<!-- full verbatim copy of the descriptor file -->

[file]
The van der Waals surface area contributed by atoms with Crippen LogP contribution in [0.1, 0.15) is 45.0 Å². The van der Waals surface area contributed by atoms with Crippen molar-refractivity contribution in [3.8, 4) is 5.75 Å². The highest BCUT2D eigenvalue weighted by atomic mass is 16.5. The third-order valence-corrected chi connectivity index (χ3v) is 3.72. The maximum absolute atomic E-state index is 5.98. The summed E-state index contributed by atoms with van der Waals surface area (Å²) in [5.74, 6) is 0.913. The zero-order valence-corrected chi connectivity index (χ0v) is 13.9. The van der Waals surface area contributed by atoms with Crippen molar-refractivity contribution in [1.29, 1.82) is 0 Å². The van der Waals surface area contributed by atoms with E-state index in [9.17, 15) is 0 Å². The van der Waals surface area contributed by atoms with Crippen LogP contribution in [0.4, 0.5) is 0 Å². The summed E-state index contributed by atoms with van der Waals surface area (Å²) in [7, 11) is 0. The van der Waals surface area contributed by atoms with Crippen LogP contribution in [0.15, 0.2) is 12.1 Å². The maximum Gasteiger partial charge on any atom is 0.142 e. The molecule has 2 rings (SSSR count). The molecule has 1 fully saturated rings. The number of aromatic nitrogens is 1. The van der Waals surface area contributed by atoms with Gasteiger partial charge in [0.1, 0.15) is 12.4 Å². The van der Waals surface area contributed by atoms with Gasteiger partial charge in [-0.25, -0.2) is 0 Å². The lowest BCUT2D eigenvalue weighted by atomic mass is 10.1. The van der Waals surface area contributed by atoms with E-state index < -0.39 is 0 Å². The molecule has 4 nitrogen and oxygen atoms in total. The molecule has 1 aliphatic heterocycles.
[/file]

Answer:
The van der Waals surface area contributed by atoms with Crippen LogP contribution in [0.1, 0.15) is 45.0 Å². The van der Waals surface area contributed by atoms with Crippen molar-refractivity contribution in [3.8, 4) is 5.75 Å². The highest BCUT2D eigenvalue weighted by atomic mass is 16.5. The third-order valence-corrected chi connectivity index (χ3v) is 3.72. The maximum absolute atomic E-state index is 5.98. The summed E-state index contributed by atoms with van der Waals surface area (Å²) in [5.74, 6) is 0.913. The zero-order valence-corrected chi connectivity index (χ0v) is 13.9. The van der Waals surface area contributed by atoms with Crippen molar-refractivity contribution in [1.29, 1.82) is 0 Å². The van der Waals surface area contributed by atoms with E-state index in [9.17, 15) is 0 Å². The van der Waals surface area contributed by atoms with Crippen LogP contribution in [0.4, 0.5) is 0 Å². The summed E-state index contributed by atoms with van der Waals surface area (Å²) in [7, 11) is 0. The van der Waals surface area contributed by atoms with Crippen LogP contribution in [0.15, 0.2) is 12.1 Å². The maximum Gasteiger partial charge on any atom is 0.142 e. The molecule has 2 rings (SSSR count). The molecule has 1 fully saturated rings. The number of aromatic nitrogens is 1. The van der Waals surface area contributed by atoms with Gasteiger partial charge in [0.1, 0.15) is 12.4 Å². The van der Waals surface area contributed by atoms with Gasteiger partial charge in [-0.25, -0.2) is 0 Å². The lowest BCUT2D eigenvalue weighted by atomic mass is 10.1. The van der Waals surface area contributed by atoms with E-state index < -0.39 is 0 Å². The molecule has 4 nitrogen and oxygen atoms in total. The molecule has 1 aliphatic heterocycles.